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Quote:
Originally Posted by Woodco View Post
I think everyones suggesting Gardz the whole thing, take care of bubbles, spot prime those areas. Maybe even give it two coats of gardz. It wouldnt hurt. Then skimcoat the whole thing, sand and gardz that as well. Then paint.
Would you recommend sponging off all of the previous layer's adhesive residue, or can Gardz bond to that?
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Old 02-20-2019, 12:36 AM   #13
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Where the hell is futty, expounding on the virtues of Guardz?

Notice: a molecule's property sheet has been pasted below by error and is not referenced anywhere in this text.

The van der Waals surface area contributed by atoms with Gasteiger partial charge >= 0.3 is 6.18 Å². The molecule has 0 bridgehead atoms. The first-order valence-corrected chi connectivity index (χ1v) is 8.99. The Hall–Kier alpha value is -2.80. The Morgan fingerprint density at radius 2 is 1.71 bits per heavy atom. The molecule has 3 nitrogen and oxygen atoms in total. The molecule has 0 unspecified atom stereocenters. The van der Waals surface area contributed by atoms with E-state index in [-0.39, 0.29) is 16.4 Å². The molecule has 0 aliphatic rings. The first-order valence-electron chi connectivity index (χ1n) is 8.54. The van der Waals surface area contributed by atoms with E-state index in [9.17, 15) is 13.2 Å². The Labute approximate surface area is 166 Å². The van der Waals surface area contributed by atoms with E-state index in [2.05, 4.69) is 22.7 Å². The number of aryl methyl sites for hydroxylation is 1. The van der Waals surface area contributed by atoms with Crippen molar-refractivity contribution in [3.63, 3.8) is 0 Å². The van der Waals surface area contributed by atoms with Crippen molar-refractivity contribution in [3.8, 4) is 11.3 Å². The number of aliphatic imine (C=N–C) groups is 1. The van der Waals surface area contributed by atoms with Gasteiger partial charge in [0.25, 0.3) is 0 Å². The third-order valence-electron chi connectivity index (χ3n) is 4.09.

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Old 02-20-2019, 07:02 AM   #14
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Quote:
Originally Posted by nkpaintingvt View Post
Would you recommend sponging off all of the previous layer's adhesive residue, or can Gardz bond to that?
I would just prime over the glue if the paper is starting to react. Gardz is designed for that. Or coverstain, but way more stinky. Is the place empty? Gutted?
If it is, Im just wondering if putting up new drywall is a viable solution also. Either way, you have your hands full!

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Old 02-20-2019, 06:54 PM   #15
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One full day of stripping later and the tricky bottom layer is gone. It took quite a bit of scoring, saturating, and steaming, but it all came off with minimal wall damage. I'll still need to do a skim coat but overall I'm in good shape.